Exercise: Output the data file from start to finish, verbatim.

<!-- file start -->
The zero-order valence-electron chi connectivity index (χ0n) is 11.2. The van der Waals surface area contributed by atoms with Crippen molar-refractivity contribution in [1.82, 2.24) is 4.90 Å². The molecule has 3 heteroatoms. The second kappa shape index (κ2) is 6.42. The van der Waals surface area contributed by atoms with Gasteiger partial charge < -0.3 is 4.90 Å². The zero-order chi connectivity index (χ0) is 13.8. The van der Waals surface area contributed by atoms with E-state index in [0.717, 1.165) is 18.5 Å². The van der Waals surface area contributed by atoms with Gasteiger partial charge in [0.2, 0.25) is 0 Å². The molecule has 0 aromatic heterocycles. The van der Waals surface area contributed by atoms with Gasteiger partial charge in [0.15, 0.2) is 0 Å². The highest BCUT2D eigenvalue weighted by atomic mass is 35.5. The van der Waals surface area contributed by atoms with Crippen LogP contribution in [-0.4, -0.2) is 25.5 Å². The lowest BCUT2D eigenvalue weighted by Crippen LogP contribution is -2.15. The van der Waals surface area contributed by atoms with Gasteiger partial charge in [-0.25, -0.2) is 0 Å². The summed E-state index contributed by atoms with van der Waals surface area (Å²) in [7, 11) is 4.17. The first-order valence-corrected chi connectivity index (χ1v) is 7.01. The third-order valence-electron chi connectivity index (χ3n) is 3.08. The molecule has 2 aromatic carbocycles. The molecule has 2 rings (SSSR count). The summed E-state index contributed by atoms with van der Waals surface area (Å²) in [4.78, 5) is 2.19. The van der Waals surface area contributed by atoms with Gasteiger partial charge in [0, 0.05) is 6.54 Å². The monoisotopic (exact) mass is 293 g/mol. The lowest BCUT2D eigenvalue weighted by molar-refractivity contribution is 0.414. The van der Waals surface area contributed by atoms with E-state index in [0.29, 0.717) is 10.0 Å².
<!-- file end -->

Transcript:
The zero-order valence-electron chi connectivity index (χ0n) is 11.2. The van der Waals surface area contributed by atoms with Crippen molar-refractivity contribution in [1.82, 2.24) is 4.90 Å². The molecule has 3 heteroatoms. The second kappa shape index (κ2) is 6.42. The van der Waals surface area contributed by atoms with Gasteiger partial charge < -0.3 is 4.90 Å². The zero-order chi connectivity index (χ0) is 13.8. The van der Waals surface area contributed by atoms with E-state index in [0.717, 1.165) is 18.5 Å². The van der Waals surface area contributed by atoms with Gasteiger partial charge in [0.2, 0.25) is 0 Å². The molecule has 0 aromatic heterocycles. The van der Waals surface area contributed by atoms with Gasteiger partial charge in [0.15, 0.2) is 0 Å². The highest BCUT2D eigenvalue weighted by atomic mass is 35.5. The van der Waals surface area contributed by atoms with Crippen LogP contribution in [-0.4, -0.2) is 25.5 Å². The lowest BCUT2D eigenvalue weighted by Crippen LogP contribution is -2.15. The van der Waals surface area contributed by atoms with Gasteiger partial charge in [-0.25, -0.2) is 0 Å². The summed E-state index contributed by atoms with van der Waals surface area (Å²) in [7, 11) is 4.17. The first-order valence-corrected chi connectivity index (χ1v) is 7.01. The third-order valence-electron chi connectivity index (χ3n) is 3.08. The molecule has 2 aromatic carbocycles. The molecule has 2 rings (SSSR count). The summed E-state index contributed by atoms with van der Waals surface area (Å²) in [4.78, 5) is 2.19. The van der Waals surface area contributed by atoms with Gasteiger partial charge in [0, 0.05) is 6.54 Å². The monoisotopic (exact) mass is 293 g/mol. The lowest BCUT2D eigenvalue weighted by molar-refractivity contribution is 0.414. The van der Waals surface area contributed by atoms with E-state index in [0.29, 0.717) is 10.0 Å².